The issue of Foreign Direct Investment (FDI) in retail has been in the news since last year when it became the focus of a fierce, politically charged debate. PRactitioner Priyanka Dhawan gives us a better insight into this topic.
When the government decided to implement 51 per cent FDI in multi-brand retail, it was beaten back amid the objections of other political parties, including some of its allies. The debate continues with strong opinions on both sides of it. Some feel that the move will spell disaster for the economy while others believe that it will herald a new and improved era in Indian retail. Either way, one thing is clear: FDI is and continues to be a game changer in the country’s retail scene.
Here’s a quick primer on the subject for those who are not completely sure what the fuss is all about. Foreign Direct Investment or FDI simply means a direct investment in the production of a country by a company located in another country (Source: Wikipedia).
In India, this has been permitted in the wholesale category and the government has recently upped the 51 per cent investment allowed in single brand retail to 100 per cent. The increase in the limit is good news for many global brands, which are now eyeing the Indian market with a lot more interest. For example, Swedish furniture giant IKEA is looking at starting operations here as long as it is able to work out the arithmetic of local sourcing requirements that the government is insisting on.
Multi-brand retail, which consists of a single large store housing several brands under its roof, is proving to be a thornier issue given the implications for suppliers and smaller players in the field.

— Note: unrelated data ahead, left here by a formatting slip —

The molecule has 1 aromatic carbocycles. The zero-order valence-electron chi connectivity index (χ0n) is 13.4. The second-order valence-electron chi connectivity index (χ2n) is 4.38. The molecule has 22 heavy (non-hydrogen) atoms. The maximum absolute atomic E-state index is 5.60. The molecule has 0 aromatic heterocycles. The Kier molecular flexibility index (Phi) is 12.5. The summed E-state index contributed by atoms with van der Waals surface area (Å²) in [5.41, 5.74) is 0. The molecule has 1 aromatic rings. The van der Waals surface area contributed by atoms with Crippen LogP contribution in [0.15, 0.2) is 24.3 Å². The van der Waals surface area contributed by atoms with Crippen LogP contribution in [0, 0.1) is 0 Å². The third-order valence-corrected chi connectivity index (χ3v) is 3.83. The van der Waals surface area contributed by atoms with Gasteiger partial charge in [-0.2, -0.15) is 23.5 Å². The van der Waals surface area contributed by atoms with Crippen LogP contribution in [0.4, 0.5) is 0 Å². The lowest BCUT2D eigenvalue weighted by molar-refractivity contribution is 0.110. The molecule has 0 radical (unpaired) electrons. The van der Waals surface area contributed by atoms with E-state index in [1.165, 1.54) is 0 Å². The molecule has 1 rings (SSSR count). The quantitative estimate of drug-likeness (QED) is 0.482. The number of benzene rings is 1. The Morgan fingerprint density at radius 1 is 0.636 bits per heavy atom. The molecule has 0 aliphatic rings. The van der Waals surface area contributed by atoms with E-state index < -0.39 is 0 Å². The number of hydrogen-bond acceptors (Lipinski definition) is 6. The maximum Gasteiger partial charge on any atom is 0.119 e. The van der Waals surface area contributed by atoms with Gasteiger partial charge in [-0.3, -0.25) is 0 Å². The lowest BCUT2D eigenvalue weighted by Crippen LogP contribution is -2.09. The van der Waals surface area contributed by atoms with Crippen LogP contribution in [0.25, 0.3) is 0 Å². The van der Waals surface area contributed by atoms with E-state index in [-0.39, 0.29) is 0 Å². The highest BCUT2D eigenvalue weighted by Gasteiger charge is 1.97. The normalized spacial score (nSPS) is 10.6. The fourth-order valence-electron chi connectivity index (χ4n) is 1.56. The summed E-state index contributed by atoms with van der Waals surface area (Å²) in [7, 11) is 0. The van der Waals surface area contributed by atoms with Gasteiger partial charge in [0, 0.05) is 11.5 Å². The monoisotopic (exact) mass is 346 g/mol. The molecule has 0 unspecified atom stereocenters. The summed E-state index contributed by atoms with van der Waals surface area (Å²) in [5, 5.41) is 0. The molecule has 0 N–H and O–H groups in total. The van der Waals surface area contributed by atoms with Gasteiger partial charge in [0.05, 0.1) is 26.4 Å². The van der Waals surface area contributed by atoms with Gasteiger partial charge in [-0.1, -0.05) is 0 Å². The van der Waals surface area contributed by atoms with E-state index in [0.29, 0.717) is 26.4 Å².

Here is a quick rundown of the pros and cons of allowing FDI in the multi-brand format:
• Farmers will be able to get a better price for their produce as companies will deal directly with them. The middleman who currently pockets some part of the profits will likely exit the picture.
• Indian consumers will have better choices at more affordable prices as access to international brands and quality increases.
• Technology transfer will improve equipment and infrastructure. This will also mean that back-end logistics and supply chain factors in the industry will get a much needed overhaul.
• Small or ‘kirana’ stores will see their bottom lines impacted as the likes of Walmart and Carrefour move in.
• Even with the 30 per cent local procurement condition stipulated by the government, many local industries and small-time manufacturers may be adversely affected by the presence of retailing giants with global sources.
International chains, consumers and other groups are still waiting for a final decision in this matter but the question – judging from past trends – seems to be one of when FDI in multi-brand retail will become a reality, not if. Combined with the right policies to protect those affected on the supply side, it has the potential to be a win-win for all concerned.